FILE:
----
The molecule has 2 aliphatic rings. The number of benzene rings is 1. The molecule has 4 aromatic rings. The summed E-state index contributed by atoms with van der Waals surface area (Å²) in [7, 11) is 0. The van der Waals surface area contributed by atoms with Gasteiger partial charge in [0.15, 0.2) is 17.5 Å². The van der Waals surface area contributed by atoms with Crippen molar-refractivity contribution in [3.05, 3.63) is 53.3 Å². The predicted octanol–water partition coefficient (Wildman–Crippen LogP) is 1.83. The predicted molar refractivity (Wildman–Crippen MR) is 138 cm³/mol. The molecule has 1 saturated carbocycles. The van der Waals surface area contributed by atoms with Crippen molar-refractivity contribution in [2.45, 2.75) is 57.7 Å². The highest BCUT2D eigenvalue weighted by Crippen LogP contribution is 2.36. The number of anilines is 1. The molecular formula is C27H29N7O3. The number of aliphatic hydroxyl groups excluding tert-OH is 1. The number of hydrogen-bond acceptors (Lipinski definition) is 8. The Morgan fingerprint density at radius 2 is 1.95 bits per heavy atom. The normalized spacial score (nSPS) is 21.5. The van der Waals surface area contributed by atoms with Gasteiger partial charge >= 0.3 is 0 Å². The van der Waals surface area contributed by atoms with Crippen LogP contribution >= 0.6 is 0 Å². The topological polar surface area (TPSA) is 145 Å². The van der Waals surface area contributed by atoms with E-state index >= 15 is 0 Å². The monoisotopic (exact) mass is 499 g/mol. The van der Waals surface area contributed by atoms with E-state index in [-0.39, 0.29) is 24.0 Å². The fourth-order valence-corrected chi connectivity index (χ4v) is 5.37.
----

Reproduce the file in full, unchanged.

The molecule has 2 aliphatic rings. The number of benzene rings is 1. The molecule has 4 aromatic rings. The summed E-state index contributed by atoms with van der Waals surface area (Å²) in [7, 11) is 0. The van der Waals surface area contributed by atoms with Gasteiger partial charge in [0.15, 0.2) is 17.5 Å². The van der Waals surface area contributed by atoms with Crippen molar-refractivity contribution in [3.05, 3.63) is 53.3 Å². The predicted octanol–water partition coefficient (Wildman–Crippen LogP) is 1.83. The predicted molar refractivity (Wildman–Crippen MR) is 138 cm³/mol. The molecule has 1 saturated carbocycles. The van der Waals surface area contributed by atoms with Crippen molar-refractivity contribution in [2.45, 2.75) is 57.7 Å². The highest BCUT2D eigenvalue weighted by Crippen LogP contribution is 2.36. The number of anilines is 1. The molecular formula is C27H29N7O3. The number of aliphatic hydroxyl groups excluding tert-OH is 1. The number of hydrogen-bond acceptors (Lipinski definition) is 8. The Morgan fingerprint density at radius 2 is 1.95 bits per heavy atom. The normalized spacial score (nSPS) is 21.5. The van der Waals surface area contributed by atoms with Gasteiger partial charge >= 0.3 is 0 Å². The van der Waals surface area contributed by atoms with Crippen LogP contribution >= 0.6 is 0 Å². The topological polar surface area (TPSA) is 145 Å². The van der Waals surface area contributed by atoms with E-state index >= 15 is 0 Å². The monoisotopic (exact) mass is 499 g/mol. The van der Waals surface area contributed by atoms with E-state index in [-0.39, 0.29) is 24.0 Å². The fourth-order valence-corrected chi connectivity index (χ4v) is 5.37.